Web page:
Hunters shift focus with season’s change

The central zone dove season is already closed until Dec. 23 and the south zone is closing Oct. 30 until Dec. 23, but with duck, goose, and deer seasons opening Nov. 5, hunters are all smiles. And saltwater fishing on the inland lakes and bays could hardly be better. The speckled trout, redfish, croaker, sand trout and flounder are showing up in many coolers.

The dove seasons have been mostly typical. The openings of each season were just super good for those that were afield after them. By this late in the first part of the split season, the folks that don’t hunt at the same place too often have still been successful. Naturally in our area, the doves are here early in the season and then they move further to the south. That creates a slight lull for a few weeks. After there are a couple cold fronts, some new doves show up. The local birds are smaller and much lighter in color than the ones that migrate into an area later in the year. In fact, many folks say that those late migrators are purple doves. They are fully mature doves and slightly larger than the early immature birds.

For some reason, squirrel season attracts fewer hunters than it once did. Perhaps it’s because of less open woods that don’t require some kind of permit. It could be that hunters have become more of the urban types who prefer other kinds of hunting. Whatever the reason for fewer squirrel hunters, there seems to be a good crop of the bushy tails around. Both cat squirrels and fox squirrels are active now. There is an old saying that when squirrels grow heavy fur on their tails, there will likely be a cold winter. The cat squirrels that I’ve observed are sporting the furriest tails that I’ve ever seen. We’ll see if the old saying holds true when winter arrives.

The waterfowl began arriving in September during the early teal season. Pintails, gadwall, teal and shovelers were arriving in small numbers at first, but their numbers were increasing almost weekly. The only problem has been the lack of water in areas that normally holds plenty of it for the waterfowl to enjoy. When the hunting season for them begins Nov. 5, the areas with water should have plenty of ducks around. Various species of ducks have very different preferences in their habitat. For the most part, wood ducks stay in wooded areas that have sloughs, creeks, ponds and bogs. During dry times, they will leave the woods and venture out into the rice fields and marshes. Mottled ducks (black mallards) do not migrate. They are native to the coastal marshes. The mottled ducks now come under the category of dusky duck. The dusky ducks are not legal game on Nov. 5. They become fair game five days later as do several other dark species. Check the Texas Parks and Wildlife Department’s regulations to learn what’s legal on Nov. 5 and what’s not. Also, learn to identify the duck species that frequent our area. That could keep you from making a mistake and killing an illegal bird or taking more than a legal limit.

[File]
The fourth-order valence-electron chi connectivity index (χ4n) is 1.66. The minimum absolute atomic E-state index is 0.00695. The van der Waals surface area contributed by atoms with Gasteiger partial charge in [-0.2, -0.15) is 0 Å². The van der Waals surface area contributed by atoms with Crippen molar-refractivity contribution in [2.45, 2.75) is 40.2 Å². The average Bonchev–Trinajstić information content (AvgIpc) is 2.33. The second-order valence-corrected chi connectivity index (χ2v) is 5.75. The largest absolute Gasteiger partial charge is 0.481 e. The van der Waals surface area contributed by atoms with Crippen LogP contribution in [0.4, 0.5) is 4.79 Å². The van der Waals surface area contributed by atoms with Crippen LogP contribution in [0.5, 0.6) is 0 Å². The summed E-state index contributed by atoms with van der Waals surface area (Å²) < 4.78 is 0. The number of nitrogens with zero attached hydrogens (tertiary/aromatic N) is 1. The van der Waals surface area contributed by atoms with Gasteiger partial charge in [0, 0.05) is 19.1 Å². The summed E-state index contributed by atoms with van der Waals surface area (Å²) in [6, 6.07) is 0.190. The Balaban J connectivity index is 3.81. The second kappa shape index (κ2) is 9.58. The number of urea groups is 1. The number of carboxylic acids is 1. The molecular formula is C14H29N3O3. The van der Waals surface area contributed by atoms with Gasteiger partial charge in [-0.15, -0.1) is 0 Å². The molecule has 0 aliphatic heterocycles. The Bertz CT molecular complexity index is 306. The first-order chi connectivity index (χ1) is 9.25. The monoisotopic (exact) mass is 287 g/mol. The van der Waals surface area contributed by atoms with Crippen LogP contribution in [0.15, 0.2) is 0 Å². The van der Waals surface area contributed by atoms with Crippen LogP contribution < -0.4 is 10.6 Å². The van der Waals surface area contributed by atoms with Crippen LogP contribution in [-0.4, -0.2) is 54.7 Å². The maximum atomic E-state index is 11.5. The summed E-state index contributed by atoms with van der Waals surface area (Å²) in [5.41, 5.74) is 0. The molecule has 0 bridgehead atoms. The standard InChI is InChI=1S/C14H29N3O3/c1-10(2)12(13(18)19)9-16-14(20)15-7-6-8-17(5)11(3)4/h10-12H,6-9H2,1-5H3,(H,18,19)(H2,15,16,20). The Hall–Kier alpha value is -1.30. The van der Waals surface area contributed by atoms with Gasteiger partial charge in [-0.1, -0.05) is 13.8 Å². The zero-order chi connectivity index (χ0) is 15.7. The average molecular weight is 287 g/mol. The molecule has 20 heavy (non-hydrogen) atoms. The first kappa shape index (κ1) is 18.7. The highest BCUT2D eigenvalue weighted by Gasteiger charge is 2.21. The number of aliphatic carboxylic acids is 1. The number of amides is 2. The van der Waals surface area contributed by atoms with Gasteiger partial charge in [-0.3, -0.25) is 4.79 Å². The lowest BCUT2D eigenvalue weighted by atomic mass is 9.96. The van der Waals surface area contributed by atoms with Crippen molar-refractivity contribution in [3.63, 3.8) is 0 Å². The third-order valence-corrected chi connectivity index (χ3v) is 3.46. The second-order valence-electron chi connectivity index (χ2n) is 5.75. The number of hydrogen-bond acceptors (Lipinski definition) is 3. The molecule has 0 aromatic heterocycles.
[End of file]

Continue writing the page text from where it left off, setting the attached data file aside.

The specklebelly geese also began arriving in September, and they continue to do so. Snow geese and their subspecies are beginning to trickle in now, but the really big migration will come a little later on. The geese will use dry fields that contain rice seed or green grass for them to feed on. Once they have enjoyed feeding, they will fly into the marshes or game reserves to rest. Should there be water in the rice fields, they will hang around them until they are frightened away. If we can get some rain, the upcoming waterfowl season will be excellent.

 

I’ve probably gotten more questions about the range conditions for the Texas Hill Country and the brush country than ever before. The answer is that those areas have been very dry, but they usually are. In areas where there is overpopulation, the animals are in poor body condition and they are haunting the deer feeders. Irrigated green fields are also attracting the deer. The lack of forbs and other deer food will be in the hunters’ favor. The animals will be moving around more during the daylight hours in search of food. The fawn crop could have suffered should the does have aborted. That has yet to be determined. Take any surplus animals that are allowed.East Texas whitetails seem to be doing better than the Hill Country and South Texas deer. Their body weight is off a little, but they are not in terrible shape in most areas. Like the dry land deer, they are moving more during daylight hours than usual. Expect a good year for East Texas hunters.

I can’t end this without mentioning we are experiencing an old-time October fishing bonanza. East Bay, Trinity Bay, Sabine Lake and Big Lake in Louisiana are all yielding some really super catches. This should continue until the weather becomes too cold.

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